Seeing True Nature

Our practice as Buddhists is to see our true nature. Before we see our true nature, our viewpoints, speech, and behavior flow from our afflictions and residual habits. At this point, our viewpoints, speech, and behavior are still selfish and dictated by our greed, anger, and ignorance. There is no selfishness or greed, anger, and ignorance in Buddhas’ and bodhisattvas of the highest ranks viewpoints, speech, and behavior.

We should ask ourselves if we are still selfish, or if we still have greed, anger, ignorance, and arrogance. If we still like this or dislike that, we still have an ego that likes and dislikes. When we have an ego, then we still have selfishness. Even if there is only a trace of any of those in us, we are not yet awakened. We still have not seen our true nature.

One who has seen true nature is completely free of selfishness, greed, anger, ignorance, and arrogance.





956849-787074-thumbnail.jpgNonviolence does not mean we do not react. It means we do not react with more violence, with more anger. In nonviolence, we are not indifferent, we are proactive and engaged in finding solutions to the underlying problems.

We do not need to wait for a war to be declared to practice nonviolence. We need to practice it every moment of our lives. If a flicker of irritation stirs within us when the phone rings or when someone interrupts us, that flicker is a rising of violence, a seed for future conflict that is planted deep within us. It will combine with other such seeds and together they will grow stronger.  

If we can manage to reduce our self-absorption, our preoccupation with ourselves and what we are doing, the barriers we erect between self and others will come down. We will realize that the underlying problem that caused our irritation to rise was our viewing what we were doing as more important than the other person's activity.

Having found our underlying problem—viewing ourselves as separate from other—we will be in a much better frame of mind to not have that flicker of irritation the next time we are interrupted.



Like a Hot Coal

Holding on to anger
is like grasping a hot coal
with the intent of throwing it at someone else;
you are the one getting burned.

~ Buddha 



Four Assurances, Fourth of the Four


The Buddha’s fourth assurance is if a person who commits bad karmas does not suffer the related retributions, then the noble disciple is purified anyway because he no longer has any bad thoughts, speech, or actions.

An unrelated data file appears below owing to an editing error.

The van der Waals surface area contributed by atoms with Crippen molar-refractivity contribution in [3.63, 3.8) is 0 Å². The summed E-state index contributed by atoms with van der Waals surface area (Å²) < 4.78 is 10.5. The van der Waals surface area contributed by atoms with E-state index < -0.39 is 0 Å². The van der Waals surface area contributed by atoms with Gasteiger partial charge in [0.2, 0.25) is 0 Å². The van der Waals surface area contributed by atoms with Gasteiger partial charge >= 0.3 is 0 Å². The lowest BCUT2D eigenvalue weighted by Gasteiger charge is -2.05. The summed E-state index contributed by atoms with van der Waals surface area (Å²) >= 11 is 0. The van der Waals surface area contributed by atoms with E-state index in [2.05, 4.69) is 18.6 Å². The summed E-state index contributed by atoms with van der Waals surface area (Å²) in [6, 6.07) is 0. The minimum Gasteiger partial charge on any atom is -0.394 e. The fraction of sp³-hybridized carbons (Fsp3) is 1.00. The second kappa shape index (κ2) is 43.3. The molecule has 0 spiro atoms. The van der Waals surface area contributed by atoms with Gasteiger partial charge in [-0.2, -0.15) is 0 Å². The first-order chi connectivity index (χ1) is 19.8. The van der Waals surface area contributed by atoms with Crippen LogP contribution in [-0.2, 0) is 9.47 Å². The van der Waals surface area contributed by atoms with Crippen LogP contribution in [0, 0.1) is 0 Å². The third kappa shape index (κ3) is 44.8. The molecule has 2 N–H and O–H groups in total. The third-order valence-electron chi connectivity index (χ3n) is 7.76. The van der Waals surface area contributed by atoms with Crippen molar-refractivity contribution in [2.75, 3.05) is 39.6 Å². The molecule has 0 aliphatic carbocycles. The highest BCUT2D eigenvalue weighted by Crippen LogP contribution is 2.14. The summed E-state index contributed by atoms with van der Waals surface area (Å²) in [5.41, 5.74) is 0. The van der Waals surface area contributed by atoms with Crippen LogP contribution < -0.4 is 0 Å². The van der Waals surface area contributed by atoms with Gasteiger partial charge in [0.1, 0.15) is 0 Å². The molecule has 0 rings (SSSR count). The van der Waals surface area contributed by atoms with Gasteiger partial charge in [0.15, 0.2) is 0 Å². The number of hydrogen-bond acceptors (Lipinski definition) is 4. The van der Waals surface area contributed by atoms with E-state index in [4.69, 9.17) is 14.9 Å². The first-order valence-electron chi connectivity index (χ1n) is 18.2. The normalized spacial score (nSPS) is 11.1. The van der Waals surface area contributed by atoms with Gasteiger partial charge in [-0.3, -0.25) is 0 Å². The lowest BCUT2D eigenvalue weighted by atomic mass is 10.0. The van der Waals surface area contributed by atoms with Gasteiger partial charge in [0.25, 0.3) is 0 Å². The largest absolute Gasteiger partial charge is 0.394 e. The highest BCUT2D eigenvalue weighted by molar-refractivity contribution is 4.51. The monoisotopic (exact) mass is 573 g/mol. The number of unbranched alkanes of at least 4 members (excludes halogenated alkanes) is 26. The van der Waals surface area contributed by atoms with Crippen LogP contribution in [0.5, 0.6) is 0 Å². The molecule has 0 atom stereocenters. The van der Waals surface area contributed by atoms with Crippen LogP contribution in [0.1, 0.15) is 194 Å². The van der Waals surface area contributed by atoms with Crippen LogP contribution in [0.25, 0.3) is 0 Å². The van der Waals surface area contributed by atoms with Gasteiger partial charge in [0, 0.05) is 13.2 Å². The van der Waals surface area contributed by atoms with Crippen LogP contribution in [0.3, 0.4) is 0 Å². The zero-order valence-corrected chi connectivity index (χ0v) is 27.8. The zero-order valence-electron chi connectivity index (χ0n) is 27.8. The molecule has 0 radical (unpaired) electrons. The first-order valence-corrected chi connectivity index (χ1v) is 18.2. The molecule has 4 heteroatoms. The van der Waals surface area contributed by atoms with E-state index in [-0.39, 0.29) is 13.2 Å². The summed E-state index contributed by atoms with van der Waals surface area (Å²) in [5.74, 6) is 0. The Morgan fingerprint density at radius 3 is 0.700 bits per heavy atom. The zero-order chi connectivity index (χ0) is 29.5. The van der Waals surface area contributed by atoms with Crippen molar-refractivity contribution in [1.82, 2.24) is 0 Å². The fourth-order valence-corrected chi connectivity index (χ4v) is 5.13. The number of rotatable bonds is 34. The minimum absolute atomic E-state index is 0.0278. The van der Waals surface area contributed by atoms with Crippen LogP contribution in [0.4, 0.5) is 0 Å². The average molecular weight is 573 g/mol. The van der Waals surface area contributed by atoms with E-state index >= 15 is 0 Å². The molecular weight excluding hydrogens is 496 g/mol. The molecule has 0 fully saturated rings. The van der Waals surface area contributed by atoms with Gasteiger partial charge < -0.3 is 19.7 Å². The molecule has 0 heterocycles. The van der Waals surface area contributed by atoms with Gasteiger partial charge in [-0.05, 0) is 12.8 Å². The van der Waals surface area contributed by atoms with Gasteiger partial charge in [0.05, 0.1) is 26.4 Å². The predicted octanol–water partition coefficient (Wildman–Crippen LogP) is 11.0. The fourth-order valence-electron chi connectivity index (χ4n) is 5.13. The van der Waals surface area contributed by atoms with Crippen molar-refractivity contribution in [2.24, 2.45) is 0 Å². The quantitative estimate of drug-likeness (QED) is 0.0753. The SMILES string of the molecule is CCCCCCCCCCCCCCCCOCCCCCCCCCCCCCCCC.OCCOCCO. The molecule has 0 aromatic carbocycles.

Peace of mind comes to the person who lives morally. Having a pure mind, this person does not harbor bad thoughts, speak bad words, or commit bad deeds. This person’s pure mind has no wandering thoughts or discriminations. It has no attachments or aversions and no craving or hatred. This pure mind is the calm, clear mind that is no longer pulled this way and that by what it encounters. It is the serene and natural state of all beings.



Four Assurances, Third of the Four

The third assurance is if a person who commits bad karmas suffers the related retributions, the noble disciple will not suffer because he has no bad thoughts, speech, or actions. While those who commit wrongdoings will suffer the related effects, one who lives morally will not suffer because this person prevents bad thoughts, speech, and actions from occurring.

In such a life, there will be no resultant suffering from having hurt another with harmful speech or actions. Such a person will have no reason to feel remorse. He will be free from worrying about how to undo what had been said or done out of carelessness and ignorance.

What are bad thoughts, speech, and actions? Bad thoughts arise from greed, anger, ignorance, arrogance, doubt, and wrong views. They harm others and us. When we fail to get what we want, we become angry. Craving and anger arise from our ignorance and from our lack of understanding. Arrogance and doubt also stem from ignorance. Wrong views compound our ignorance: not only do we not understand but we also hold mistaken ideas as correct!

Bad speech, that which is not correct, honest, and beneficial, harms others and us in several ways. False speech, by containing misinformation, is deceptive and leads people astray. Harsh speech destroys our peace of mind and that of everyone around us. Divisive speech separates people and fosters the seeds of conflict. Enticing speech cajoles people to do what they otherwise might not do.

What are bad actions? The Buddha gave us three precepts of no killing, no stealing, and no sexual misconduct. Killing is destroying another being’s life, be it human or animal. Stealing is taking that which is not freely given to us. Sexual, or sensual, indulgence is the temporary seeking of pleasant sensations at the cost of our pure, calm mind.

One who lives life as taught by the Buddha does not have bad thoughts, use bad speech, or commit bad actions. Thus, this person’s life is free of suffering. Such a person will know only contentment and peace of mind as his or her mind remains in a clear, tranquil state, free of agitation and fear.